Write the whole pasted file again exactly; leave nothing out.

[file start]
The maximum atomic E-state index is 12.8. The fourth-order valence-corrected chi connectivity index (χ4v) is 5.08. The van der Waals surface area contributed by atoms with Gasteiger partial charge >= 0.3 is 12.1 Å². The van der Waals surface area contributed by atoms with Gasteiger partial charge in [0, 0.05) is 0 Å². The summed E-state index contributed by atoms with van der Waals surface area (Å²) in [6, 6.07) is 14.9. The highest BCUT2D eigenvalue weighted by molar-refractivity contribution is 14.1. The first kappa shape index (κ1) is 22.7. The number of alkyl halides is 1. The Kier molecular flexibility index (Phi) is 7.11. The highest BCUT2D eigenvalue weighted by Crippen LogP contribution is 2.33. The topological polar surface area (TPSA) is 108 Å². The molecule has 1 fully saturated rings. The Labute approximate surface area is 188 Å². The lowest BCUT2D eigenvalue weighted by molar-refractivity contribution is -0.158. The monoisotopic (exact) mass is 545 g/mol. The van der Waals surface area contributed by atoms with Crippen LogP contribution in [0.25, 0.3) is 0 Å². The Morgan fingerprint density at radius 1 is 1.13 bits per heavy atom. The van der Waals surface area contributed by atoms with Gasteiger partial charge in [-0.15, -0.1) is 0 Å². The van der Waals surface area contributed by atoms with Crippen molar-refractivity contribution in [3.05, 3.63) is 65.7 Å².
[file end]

The maximum atomic E-state index is 12.8. The fourth-order valence-corrected chi connectivity index (χ4v) is 5.08. The van der Waals surface area contributed by atoms with Gasteiger partial charge >= 0.3 is 12.1 Å². The van der Waals surface area contributed by atoms with Gasteiger partial charge in [0, 0.05) is 0 Å². The summed E-state index contributed by atoms with van der Waals surface area (Å²) in [6, 6.07) is 14.9. The highest BCUT2D eigenvalue weighted by molar-refractivity contribution is 14.1. The first kappa shape index (κ1) is 22.7. The number of alkyl halides is 1. The Kier molecular flexibility index (Phi) is 7.11. The highest BCUT2D eigenvalue weighted by Crippen LogP contribution is 2.33. The topological polar surface area (TPSA) is 108 Å². The molecule has 1 fully saturated rings. The Labute approximate surface area is 188 Å². The lowest BCUT2D eigenvalue weighted by molar-refractivity contribution is -0.158. The monoisotopic (exact) mass is 545 g/mol. The van der Waals surface area contributed by atoms with Crippen LogP contribution in [0.25, 0.3) is 0 Å². The Morgan fingerprint density at radius 1 is 1.13 bits per heavy atom. The van der Waals surface area contributed by atoms with Gasteiger partial charge in [-0.15, -0.1) is 0 Å². The van der Waals surface area contributed by atoms with Crippen molar-refractivity contribution in [3.05, 3.63) is 65.7 Å².